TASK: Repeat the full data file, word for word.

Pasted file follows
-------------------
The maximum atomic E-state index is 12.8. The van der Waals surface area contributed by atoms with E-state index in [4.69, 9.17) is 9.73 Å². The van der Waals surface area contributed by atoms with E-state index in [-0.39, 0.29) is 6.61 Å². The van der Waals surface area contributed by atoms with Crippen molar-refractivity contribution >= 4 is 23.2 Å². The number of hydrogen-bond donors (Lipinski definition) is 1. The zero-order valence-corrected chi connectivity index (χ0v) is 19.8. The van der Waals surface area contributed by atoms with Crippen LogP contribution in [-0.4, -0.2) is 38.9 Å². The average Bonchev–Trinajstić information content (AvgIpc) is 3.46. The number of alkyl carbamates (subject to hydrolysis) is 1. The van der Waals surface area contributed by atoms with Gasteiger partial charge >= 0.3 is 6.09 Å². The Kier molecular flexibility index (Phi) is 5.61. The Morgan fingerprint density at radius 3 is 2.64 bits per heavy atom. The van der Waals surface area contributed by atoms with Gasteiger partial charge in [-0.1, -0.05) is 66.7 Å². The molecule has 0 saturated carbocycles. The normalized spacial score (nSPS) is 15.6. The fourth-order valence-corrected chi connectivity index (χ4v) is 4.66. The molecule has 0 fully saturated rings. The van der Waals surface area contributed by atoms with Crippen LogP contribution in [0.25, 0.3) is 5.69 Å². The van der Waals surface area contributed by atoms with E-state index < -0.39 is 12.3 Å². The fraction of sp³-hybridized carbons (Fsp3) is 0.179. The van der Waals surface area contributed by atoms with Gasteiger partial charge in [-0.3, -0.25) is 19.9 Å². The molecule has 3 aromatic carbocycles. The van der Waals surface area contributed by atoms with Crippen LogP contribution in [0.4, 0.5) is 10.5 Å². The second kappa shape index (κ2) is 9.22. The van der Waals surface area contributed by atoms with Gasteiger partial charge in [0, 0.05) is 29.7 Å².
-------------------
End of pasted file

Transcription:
The maximum atomic E-state index is 12.8. The van der Waals surface area contributed by atoms with E-state index in [4.69, 9.17) is 9.73 Å². The van der Waals surface area contributed by atoms with E-state index in [-0.39, 0.29) is 6.61 Å². The van der Waals surface area contributed by atoms with Crippen molar-refractivity contribution >= 4 is 23.2 Å². The number of hydrogen-bond donors (Lipinski definition) is 1. The zero-order valence-corrected chi connectivity index (χ0v) is 19.8. The van der Waals surface area contributed by atoms with Crippen LogP contribution in [-0.4, -0.2) is 38.9 Å². The average Bonchev–Trinajstić information content (AvgIpc) is 3.46. The number of alkyl carbamates (subject to hydrolysis) is 1. The van der Waals surface area contributed by atoms with Gasteiger partial charge >= 0.3 is 6.09 Å². The Kier molecular flexibility index (Phi) is 5.61. The Morgan fingerprint density at radius 3 is 2.64 bits per heavy atom. The van der Waals surface area contributed by atoms with Gasteiger partial charge in [-0.1, -0.05) is 66.7 Å². The molecule has 0 saturated carbocycles. The normalized spacial score (nSPS) is 15.6. The fourth-order valence-corrected chi connectivity index (χ4v) is 4.66. The molecule has 0 fully saturated rings. The van der Waals surface area contributed by atoms with Crippen LogP contribution in [0.25, 0.3) is 5.69 Å². The van der Waals surface area contributed by atoms with E-state index < -0.39 is 12.3 Å². The fraction of sp³-hybridized carbons (Fsp3) is 0.179. The van der Waals surface area contributed by atoms with Gasteiger partial charge in [-0.3, -0.25) is 19.9 Å². The molecule has 3 aromatic carbocycles. The van der Waals surface area contributed by atoms with Crippen LogP contribution in [0.4, 0.5) is 10.5 Å². The second kappa shape index (κ2) is 9.22. The van der Waals surface area contributed by atoms with Gasteiger partial charge in [0, 0.05) is 29.7 Å².